A substantial increase in the minimum wage is needed to both help low income workers and add further stimulus to the economy, the National Distribution Union (NDU) said today.
The government is expected to announce soon whether the minimum wage will increase from April 1st.
“Many minimum wage households are struggling to cope with the significant increases in food and living costs over the past year,” NDU General Secretary Robert Reid said.
“GST and petrol price rises are pushing inflation to around 4%, with higher levels expected in the next two quarters.”
“And figures released today showed despite recent seasonal falls, over the past year food prices were up 4.2%, including increases in groceries and fruit and vegetables on or above 5%.”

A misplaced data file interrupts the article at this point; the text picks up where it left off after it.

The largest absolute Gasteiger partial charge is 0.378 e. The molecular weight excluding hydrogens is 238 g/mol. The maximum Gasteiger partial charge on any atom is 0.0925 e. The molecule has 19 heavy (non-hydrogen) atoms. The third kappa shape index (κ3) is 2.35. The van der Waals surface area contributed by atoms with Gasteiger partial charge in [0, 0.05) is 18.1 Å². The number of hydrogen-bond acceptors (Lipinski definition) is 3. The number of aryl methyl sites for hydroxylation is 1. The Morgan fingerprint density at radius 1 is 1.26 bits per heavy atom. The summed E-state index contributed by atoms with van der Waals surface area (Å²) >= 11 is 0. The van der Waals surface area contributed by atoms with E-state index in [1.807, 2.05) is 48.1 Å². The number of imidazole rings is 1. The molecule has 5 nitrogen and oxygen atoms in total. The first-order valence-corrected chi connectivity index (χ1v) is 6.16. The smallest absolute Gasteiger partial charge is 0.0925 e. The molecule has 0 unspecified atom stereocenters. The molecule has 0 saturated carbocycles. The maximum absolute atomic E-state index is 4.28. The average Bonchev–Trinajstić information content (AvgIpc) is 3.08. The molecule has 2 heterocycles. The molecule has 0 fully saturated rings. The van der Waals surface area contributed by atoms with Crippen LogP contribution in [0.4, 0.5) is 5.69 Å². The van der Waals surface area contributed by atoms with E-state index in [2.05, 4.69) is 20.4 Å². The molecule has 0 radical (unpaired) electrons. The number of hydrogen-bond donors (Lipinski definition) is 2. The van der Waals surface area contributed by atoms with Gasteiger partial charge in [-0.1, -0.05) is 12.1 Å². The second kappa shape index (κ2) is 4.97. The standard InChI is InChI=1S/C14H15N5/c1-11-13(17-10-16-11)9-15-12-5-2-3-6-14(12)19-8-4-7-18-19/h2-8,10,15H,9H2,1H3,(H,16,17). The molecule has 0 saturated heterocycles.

Increasing the minimum wage is a very effective means of delivering a fiscal stimulus to a slow economy, as people on low incomes are more likely to spend any additional income, Robert Reid said.
“But if wages, including the minimum wage, are held flat, that takes badly needed income out of New Zealand communities and threatens the opportunities for economic recovery.”
“Unless the minimum wage is increased by a significant amount, the NDU is concerned this could have the same impact as a wage freeze in real terms.”
The NDU has made the case for a minimum wage of $17.22 in its submission to the Minister of Labour at the end of last year, equating to two-thirds of the average wage.
“People on the minimum wage were the losers in the misleadingly titled “tax switch” from income tax to GST last year.”
“A substantial wage increase to those at the bottom is the most equitable and makes the most economic sense. An immediate increase of the minimum wage to $15.00 would be acceptable, anything less would be an insult,” Robert Reid said.